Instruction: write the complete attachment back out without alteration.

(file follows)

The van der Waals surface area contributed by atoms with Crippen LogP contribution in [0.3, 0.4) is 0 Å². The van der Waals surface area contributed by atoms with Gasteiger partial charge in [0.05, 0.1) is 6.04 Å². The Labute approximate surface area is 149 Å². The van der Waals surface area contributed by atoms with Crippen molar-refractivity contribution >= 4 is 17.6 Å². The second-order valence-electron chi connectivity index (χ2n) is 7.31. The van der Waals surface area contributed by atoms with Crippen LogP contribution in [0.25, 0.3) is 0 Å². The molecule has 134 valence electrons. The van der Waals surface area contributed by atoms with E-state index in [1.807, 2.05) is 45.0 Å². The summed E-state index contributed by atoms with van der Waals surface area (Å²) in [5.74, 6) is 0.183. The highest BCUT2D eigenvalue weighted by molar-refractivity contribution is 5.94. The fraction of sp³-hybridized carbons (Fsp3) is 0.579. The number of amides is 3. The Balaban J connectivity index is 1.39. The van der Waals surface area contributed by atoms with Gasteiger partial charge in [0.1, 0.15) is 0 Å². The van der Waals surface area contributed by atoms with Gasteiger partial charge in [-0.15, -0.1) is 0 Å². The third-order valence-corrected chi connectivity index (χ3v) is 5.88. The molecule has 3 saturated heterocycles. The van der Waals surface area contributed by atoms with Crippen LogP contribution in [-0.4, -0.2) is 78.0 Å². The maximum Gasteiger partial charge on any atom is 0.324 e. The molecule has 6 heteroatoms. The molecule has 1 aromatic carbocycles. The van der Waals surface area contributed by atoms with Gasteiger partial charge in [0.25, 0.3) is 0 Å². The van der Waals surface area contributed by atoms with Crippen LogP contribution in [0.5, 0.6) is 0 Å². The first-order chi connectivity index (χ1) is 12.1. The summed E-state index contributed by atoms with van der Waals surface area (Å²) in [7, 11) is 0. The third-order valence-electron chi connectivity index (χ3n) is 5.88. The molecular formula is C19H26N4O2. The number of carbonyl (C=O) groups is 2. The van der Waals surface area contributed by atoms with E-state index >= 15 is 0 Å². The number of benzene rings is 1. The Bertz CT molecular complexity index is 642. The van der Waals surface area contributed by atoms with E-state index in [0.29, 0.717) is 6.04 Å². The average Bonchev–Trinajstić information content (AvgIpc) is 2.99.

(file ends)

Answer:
The van der Waals surface area contributed by atoms with Crippen LogP contribution in [0.3, 0.4) is 0 Å². The van der Waals surface area contributed by atoms with Gasteiger partial charge in [0.05, 0.1) is 6.04 Å². The Labute approximate surface area is 149 Å². The van der Waals surface area contributed by atoms with Crippen molar-refractivity contribution >= 4 is 17.6 Å². The second-order valence-electron chi connectivity index (χ2n) is 7.31. The van der Waals surface area contributed by atoms with Crippen LogP contribution in [0.25, 0.3) is 0 Å². The molecule has 134 valence electrons. The van der Waals surface area contributed by atoms with E-state index in [1.807, 2.05) is 45.0 Å². The summed E-state index contributed by atoms with van der Waals surface area (Å²) in [5.74, 6) is 0.183. The highest BCUT2D eigenvalue weighted by molar-refractivity contribution is 5.94. The fraction of sp³-hybridized carbons (Fsp3) is 0.579. The number of amides is 3. The Balaban J connectivity index is 1.39. The van der Waals surface area contributed by atoms with Gasteiger partial charge in [0.1, 0.15) is 0 Å². The van der Waals surface area contributed by atoms with Gasteiger partial charge in [-0.15, -0.1) is 0 Å². The third-order valence-corrected chi connectivity index (χ3v) is 5.88. The molecule has 3 saturated heterocycles. The van der Waals surface area contributed by atoms with Crippen LogP contribution in [-0.4, -0.2) is 78.0 Å². The maximum Gasteiger partial charge on any atom is 0.324 e. The molecule has 6 heteroatoms. The molecule has 1 aromatic carbocycles. The van der Waals surface area contributed by atoms with Gasteiger partial charge in [0.25, 0.3) is 0 Å². The van der Waals surface area contributed by atoms with Crippen LogP contribution in [0.5, 0.6) is 0 Å². The first-order chi connectivity index (χ1) is 12.1. The summed E-state index contributed by atoms with van der Waals surface area (Å²) in [7, 11) is 0. The third-order valence-electron chi connectivity index (χ3n) is 5.88. The molecular formula is C19H26N4O2. The number of carbonyl (C=O) groups is 2. The van der Waals surface area contributed by atoms with E-state index >= 15 is 0 Å². The number of benzene rings is 1. The Bertz CT molecular complexity index is 642. The van der Waals surface area contributed by atoms with E-state index in [0.29, 0.717) is 6.04 Å². The average Bonchev–Trinajstić information content (AvgIpc) is 2.99.